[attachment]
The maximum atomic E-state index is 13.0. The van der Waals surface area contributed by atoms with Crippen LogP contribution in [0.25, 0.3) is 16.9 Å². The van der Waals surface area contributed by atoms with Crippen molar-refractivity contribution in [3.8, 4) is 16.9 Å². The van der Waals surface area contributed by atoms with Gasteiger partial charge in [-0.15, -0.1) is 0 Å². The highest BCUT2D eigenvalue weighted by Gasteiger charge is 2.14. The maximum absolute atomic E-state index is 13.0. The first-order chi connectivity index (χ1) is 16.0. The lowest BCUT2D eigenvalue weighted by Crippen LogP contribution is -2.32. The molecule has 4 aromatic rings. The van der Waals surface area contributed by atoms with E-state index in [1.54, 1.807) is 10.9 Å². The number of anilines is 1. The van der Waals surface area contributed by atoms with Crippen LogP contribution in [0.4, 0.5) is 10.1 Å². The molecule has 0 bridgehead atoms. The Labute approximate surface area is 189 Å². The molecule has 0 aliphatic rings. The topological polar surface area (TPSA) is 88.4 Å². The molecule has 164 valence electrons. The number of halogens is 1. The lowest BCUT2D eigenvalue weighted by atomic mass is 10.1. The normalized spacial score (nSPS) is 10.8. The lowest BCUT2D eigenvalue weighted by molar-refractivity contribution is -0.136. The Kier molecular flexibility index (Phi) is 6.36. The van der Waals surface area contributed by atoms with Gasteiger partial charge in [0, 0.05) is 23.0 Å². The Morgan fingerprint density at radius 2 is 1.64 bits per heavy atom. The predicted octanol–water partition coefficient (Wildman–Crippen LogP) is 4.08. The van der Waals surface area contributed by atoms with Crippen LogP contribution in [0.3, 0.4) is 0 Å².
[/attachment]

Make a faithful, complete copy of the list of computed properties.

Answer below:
The maximum atomic E-state index is 13.0. The van der Waals surface area contributed by atoms with Crippen LogP contribution in [0.25, 0.3) is 16.9 Å². The van der Waals surface area contributed by atoms with Crippen molar-refractivity contribution in [3.8, 4) is 16.9 Å². The van der Waals surface area contributed by atoms with Gasteiger partial charge in [-0.15, -0.1) is 0 Å². The highest BCUT2D eigenvalue weighted by Gasteiger charge is 2.14. The maximum absolute atomic E-state index is 13.0. The first-order chi connectivity index (χ1) is 16.0. The lowest BCUT2D eigenvalue weighted by Crippen LogP contribution is -2.32. The molecule has 4 aromatic rings. The van der Waals surface area contributed by atoms with E-state index in [1.54, 1.807) is 10.9 Å². The number of anilines is 1. The van der Waals surface area contributed by atoms with Crippen LogP contribution in [0.4, 0.5) is 10.1 Å². The molecule has 0 bridgehead atoms. The Labute approximate surface area is 189 Å². The molecule has 0 aliphatic rings. The topological polar surface area (TPSA) is 88.4 Å². The molecule has 164 valence electrons. The number of halogens is 1. The lowest BCUT2D eigenvalue weighted by atomic mass is 10.1. The normalized spacial score (nSPS) is 10.8. The lowest BCUT2D eigenvalue weighted by molar-refractivity contribution is -0.136. The Kier molecular flexibility index (Phi) is 6.36. The van der Waals surface area contributed by atoms with Gasteiger partial charge in [0, 0.05) is 23.0 Å². The Morgan fingerprint density at radius 2 is 1.64 bits per heavy atom. The predicted octanol–water partition coefficient (Wildman–Crippen LogP) is 4.08. The van der Waals surface area contributed by atoms with Crippen LogP contribution in [0.3, 0.4) is 0 Å².